A proposed class action lawsuit has been filed over a “predatory” lending scheme that six plaintiffs allege was perpetrated by Rosebud Lending executives in tandem with Fintech Financial, LLC. The lawsuit claims Rosebud Lending charged up to 790 percent interest on small-dollar “payday” loans while purporting to operate as an extension of a federally recognized Native American tribe in order to exploit the tribe’s immunity from litigation under federal and state lending laws.
Formed by Rosebud Economic Development Corporation (REDCO), Rosebud Lending, the lawsuit alleges, holds itself out as “an economic development arm and instrumentality of” the Rosebud Sioux Tribe in order to avoid liability under Virginia’s Consumer Finance Act, which prohibits lenders from charging more than 12 percent interest on loans without first obtaining a consumer finance license from the state. Despite these alleged ties to the tribe, most of Rosebud Lending’s business was performed outside tribal lands by non-affiliated third parties, the lawsuit argues.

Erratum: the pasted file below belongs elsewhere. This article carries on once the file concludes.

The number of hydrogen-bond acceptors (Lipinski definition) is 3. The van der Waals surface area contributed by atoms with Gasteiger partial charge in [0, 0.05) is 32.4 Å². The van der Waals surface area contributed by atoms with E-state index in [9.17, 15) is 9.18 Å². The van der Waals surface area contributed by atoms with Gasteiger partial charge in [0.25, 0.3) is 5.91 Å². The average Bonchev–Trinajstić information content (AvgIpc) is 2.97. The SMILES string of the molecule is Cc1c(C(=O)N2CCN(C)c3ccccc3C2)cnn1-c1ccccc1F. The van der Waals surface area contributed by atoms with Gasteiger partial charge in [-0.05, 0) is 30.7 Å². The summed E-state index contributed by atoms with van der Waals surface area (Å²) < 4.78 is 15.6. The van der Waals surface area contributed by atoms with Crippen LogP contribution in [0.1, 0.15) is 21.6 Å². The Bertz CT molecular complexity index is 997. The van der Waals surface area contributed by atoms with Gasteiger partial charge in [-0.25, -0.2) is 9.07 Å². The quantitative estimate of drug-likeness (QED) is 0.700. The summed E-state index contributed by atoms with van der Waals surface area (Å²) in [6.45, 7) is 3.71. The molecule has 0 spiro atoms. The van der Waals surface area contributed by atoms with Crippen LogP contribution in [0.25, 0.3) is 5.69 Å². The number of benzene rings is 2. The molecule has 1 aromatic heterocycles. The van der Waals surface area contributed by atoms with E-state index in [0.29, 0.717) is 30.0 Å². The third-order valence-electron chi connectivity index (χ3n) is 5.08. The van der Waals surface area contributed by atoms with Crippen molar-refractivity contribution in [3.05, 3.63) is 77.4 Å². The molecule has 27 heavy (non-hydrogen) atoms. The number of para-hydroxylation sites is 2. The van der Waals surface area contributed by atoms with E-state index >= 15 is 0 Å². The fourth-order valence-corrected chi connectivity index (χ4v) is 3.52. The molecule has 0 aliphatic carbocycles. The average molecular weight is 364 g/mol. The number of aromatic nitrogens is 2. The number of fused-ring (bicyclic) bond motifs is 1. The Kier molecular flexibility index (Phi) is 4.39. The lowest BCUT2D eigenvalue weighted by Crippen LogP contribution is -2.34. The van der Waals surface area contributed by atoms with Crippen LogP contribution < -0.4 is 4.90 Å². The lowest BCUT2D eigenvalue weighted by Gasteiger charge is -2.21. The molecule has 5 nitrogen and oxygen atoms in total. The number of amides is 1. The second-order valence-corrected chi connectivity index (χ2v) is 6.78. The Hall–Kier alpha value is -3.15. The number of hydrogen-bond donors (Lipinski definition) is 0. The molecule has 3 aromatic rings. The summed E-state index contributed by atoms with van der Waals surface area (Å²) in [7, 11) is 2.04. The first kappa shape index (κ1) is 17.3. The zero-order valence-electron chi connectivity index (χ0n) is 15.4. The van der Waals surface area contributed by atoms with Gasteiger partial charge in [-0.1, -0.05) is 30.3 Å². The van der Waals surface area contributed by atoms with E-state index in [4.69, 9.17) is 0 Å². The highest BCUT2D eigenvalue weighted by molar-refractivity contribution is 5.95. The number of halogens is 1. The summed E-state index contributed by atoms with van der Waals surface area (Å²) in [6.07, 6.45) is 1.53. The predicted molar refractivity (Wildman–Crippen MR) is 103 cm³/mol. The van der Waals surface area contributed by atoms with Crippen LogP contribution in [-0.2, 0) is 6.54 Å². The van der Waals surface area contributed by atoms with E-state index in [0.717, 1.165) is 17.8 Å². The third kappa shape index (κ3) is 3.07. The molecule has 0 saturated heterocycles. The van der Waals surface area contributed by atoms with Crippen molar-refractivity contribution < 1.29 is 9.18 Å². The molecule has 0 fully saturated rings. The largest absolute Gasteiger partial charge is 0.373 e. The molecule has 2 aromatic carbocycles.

One such party was defendant Fintech Financial, who the suit claims provided capital for Rosebud’s loans and, in return, “generated large profits from its investment in the scheme.” The case claims the “vast majority” of profits earned from Rosebud’s lending practices did not benefit the Rosebud Sioux Tribe, and were instead funneled to non-tribal outsiders who maintained strict control over the business.
According to the case, Rosebud Lending has offered to Virginia borrowers illegal, high-interest loans under several names, including Advance Me Today, 1800899Cash, First Pay Loans, My Quick Wallet, Zoca Loans, Pixy Cash, QCredit, Big Star Credit, Arrow Financial, and Arrow Credit. These loans, the lawsuit alleges, target some of the most vulnerable borrowers who, “in their moment of despair,” agree to accept loans with interest rates that can exceed 65 times the legal limit. The lawsuit claims the defendants, among whom are leaders of the Rosebud Sioux Tribe and Rosebud Lending, have harmed borrowers through this “highly problematic” scheme and, without the court’s intervention, will continue to “economically devastate borrowers and their communities.